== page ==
Truth be told, it would be fun to know who the artist really is for the paintings alleged to have been done by H.

        2. Lunker Walleye

          Truth be told, it would be fun to know who the artist really is for the paintings alleged to have been done by H.

  14. Wukchumni

    I designate December 10th as the kick-off to the Feel Good Fresno Week, mainly on account of one of my favorite artists playing that day @ the Tower Theatre in Cali’s 5th largest city.

    Guess i’ve been to 4 or 5 Tommy Emmanuel concerts and not only an immense talent on the guitar, but also an entertainer without peer.

    Tears For Jerusalem, by Tommy Emmanuel


  15. Camelotkidd

    At Moon of Alabama B says that the US is massing a strike force to attack Syria, overthrow Assad and kick the Russians out of their naval and air bases.
    That should end well

    1. ambrit

      I can see the “Syrian Government in Exile” in Teheran running ‘interference’ for all of the resulting “Jihadi” ‘activity’ aimed at American “assets” throughout the world.
      “We regret the loss of life on the USS ‘Pacific Princess’ in Sydney Harbour. We must note that the floating barracks for Imperial Occupation Troops was a legitimate military target.”

  16. clarky90

    The Most Delicious Mushroom in Eastern Forests


    “Crime Pays but Botany Doesn’t”

    Joey and Al arguing over olive oil vs. Irish butter for cooking “Hen of the Woods” mushroom (Grifola frondosa) …..

    Al’s poetry…..

    Joey’s ongoing diatribe against monoculture grass lawns..

    A wonderful little youtube video…


    1. Chuck Harris

      Thanks for posting this. Here in SW Virginia they tend to grow around Red Oak trees, and come back year after year on the same tree. They usually appear when cool weather arrives in the fall. They are my favorite mushroom. They also freeze well and most years it’s possible to find enough to last through the winter.

    1. nippersdad

      Much like McCain and Graham, he has never seen a war he didn’t want to get into. Also like them, he has been a part of the bi-partisan war consensus since they personally witnessed Jesus’ Sermon on the Mount, but were too busy selling concessions to pay much attention.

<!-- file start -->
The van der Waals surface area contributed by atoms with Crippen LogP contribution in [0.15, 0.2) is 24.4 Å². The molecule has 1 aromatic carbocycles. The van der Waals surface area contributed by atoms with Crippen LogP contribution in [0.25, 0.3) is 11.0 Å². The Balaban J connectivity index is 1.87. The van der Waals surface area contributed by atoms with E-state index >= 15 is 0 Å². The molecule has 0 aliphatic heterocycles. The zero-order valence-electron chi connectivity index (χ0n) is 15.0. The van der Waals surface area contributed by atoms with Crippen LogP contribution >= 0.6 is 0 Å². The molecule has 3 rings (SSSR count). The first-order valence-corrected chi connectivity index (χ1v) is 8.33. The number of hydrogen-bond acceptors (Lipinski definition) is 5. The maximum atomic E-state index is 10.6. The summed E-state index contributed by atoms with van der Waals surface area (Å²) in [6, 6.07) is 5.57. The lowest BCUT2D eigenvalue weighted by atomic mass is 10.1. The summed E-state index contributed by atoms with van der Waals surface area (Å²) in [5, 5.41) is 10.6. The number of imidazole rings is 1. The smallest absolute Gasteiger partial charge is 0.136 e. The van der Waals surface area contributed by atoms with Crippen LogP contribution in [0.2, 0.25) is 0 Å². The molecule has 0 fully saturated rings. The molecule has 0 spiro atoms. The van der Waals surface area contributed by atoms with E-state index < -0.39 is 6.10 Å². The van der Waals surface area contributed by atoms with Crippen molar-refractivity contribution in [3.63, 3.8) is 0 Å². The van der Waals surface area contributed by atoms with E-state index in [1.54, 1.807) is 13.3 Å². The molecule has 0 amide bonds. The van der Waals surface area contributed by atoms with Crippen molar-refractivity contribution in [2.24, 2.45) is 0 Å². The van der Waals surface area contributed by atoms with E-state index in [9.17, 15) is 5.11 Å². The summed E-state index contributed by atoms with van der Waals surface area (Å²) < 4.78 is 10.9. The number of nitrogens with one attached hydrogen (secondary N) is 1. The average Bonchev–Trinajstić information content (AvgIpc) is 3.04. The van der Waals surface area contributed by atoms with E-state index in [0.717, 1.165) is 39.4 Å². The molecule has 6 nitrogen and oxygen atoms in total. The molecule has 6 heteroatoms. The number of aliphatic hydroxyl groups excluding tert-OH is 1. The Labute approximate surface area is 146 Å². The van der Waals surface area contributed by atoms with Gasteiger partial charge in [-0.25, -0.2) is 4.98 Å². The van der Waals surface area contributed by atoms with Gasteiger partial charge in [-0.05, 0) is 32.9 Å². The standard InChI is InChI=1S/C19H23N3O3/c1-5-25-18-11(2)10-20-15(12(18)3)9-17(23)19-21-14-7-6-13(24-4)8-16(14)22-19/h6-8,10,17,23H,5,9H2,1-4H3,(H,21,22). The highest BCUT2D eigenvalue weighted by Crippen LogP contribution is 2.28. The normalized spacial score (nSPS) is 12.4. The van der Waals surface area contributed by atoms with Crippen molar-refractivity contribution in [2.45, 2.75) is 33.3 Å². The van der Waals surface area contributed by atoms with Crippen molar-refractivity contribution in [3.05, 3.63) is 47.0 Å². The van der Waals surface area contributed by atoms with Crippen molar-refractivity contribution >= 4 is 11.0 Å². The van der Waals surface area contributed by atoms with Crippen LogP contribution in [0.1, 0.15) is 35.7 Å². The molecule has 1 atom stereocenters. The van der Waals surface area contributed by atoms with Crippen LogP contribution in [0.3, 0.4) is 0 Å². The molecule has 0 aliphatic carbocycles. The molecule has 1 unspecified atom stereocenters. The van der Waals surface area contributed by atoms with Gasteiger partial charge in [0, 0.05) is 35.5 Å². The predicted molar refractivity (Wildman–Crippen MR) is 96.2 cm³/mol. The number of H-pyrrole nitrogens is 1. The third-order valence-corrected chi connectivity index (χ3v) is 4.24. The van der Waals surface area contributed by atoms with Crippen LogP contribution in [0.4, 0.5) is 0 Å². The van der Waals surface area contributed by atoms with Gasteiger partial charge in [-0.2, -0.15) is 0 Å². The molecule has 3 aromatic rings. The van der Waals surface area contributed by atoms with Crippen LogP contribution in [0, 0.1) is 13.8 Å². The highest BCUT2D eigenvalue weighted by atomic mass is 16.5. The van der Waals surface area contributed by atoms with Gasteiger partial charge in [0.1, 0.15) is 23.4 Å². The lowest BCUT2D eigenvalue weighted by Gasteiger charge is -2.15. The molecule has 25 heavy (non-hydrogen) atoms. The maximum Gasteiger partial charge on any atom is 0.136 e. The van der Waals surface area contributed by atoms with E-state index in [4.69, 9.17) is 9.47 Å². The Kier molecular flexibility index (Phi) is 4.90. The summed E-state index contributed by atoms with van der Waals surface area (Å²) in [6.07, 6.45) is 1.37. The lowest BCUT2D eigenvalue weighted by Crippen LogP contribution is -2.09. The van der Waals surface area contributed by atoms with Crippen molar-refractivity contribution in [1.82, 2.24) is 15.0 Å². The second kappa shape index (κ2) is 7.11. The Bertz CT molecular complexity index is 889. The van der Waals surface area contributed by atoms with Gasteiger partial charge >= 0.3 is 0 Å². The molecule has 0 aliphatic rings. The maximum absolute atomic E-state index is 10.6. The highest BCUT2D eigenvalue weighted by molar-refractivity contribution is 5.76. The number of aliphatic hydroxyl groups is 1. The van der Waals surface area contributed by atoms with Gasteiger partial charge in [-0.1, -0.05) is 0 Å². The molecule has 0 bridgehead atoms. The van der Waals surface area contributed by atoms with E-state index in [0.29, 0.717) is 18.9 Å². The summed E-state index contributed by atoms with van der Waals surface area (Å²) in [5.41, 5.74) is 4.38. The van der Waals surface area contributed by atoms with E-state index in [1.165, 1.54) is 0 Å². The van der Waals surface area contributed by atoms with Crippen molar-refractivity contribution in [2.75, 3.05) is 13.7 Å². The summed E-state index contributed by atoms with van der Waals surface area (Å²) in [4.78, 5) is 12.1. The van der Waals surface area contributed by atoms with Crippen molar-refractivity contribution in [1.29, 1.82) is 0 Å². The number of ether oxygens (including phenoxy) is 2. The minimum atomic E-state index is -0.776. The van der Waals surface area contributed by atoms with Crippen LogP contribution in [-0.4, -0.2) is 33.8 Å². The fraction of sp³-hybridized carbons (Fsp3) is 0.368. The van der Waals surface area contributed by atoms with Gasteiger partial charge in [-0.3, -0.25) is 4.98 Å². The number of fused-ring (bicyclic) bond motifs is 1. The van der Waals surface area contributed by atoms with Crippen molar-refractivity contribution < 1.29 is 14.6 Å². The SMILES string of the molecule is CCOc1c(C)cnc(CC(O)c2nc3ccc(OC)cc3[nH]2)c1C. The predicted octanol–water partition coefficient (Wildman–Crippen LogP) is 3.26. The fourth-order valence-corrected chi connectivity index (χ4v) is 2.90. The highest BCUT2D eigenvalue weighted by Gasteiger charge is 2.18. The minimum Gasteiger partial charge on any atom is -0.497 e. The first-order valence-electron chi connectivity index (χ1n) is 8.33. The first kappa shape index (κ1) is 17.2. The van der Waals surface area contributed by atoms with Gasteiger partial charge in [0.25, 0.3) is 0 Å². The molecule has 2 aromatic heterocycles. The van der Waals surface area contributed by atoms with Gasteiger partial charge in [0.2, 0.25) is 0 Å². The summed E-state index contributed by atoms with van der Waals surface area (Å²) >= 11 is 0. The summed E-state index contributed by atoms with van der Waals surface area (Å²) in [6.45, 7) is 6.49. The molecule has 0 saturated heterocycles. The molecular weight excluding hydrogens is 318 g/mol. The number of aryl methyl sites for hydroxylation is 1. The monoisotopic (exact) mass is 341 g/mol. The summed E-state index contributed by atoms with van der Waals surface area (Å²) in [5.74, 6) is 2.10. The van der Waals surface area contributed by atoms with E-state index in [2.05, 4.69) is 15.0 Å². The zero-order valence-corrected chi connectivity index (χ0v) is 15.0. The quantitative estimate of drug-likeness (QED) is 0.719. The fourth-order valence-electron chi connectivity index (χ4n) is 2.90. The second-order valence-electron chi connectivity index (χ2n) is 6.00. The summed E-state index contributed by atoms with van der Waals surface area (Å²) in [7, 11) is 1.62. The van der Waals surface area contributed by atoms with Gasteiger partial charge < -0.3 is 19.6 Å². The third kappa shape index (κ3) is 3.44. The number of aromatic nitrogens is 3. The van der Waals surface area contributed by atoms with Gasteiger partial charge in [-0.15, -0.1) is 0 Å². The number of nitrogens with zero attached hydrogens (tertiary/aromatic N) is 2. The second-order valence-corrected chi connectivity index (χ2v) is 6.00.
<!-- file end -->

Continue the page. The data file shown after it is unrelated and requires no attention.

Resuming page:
1. albrt

        Overheard on a pirate version of twitter as Biden headed out for his cancelled mideast summit:

        “Could we get the Biden deep state false flag assassination + President Kamala comes on TV and blames Hezbollah + US marines invade Lebanon parlay up on Draft Kings?”

  17. Wukchumni

    The local Texaco gas station owner liked pinball and back in the early 1970’s, you might have been able to buy 3 kinds of Wrigley’s chewing gum and a like amount of Life Savers in the ‘store’, but that would have been it, nothing compared to today’s ‘convenience’ gas stations.

    The only coin operated computer game you could play @ the time was Pong, and truth be said it was pretty lame compared to playing pinball, with copious body english needed in the course of your 2 plays for 2 bits.

    We soon learned that on one of the pinball machines ‘Duotron’, that if you rapped on the side about halfway up the panel, it would give you as many points as you wanted, so we’d play normal for 4 balls and then be rap stars before the 5th ball came calling, The owner was fairly convinced we were genuine pinball wizards, as it only took 1 Quarter to play all day, and we did.

    One last thing about inflationary pressures & pinball.

    When I was a little kid, often you’d need 1,000 points for a replay, and then it was 40,000 when I played as a teenager, and it isn’t uncommon to need 300 million for a replay now.

    1. Old Sarum

      Pinball Wizzardry: See Technology Connections on the internals of old-style machines (the mind boggles)



      ps My own first exposure to pinball was on a trip to France in the ’80’s from the UK. I recall that it was a Kiss machine and I had no idea what THAT was about at the time or whether it was even real.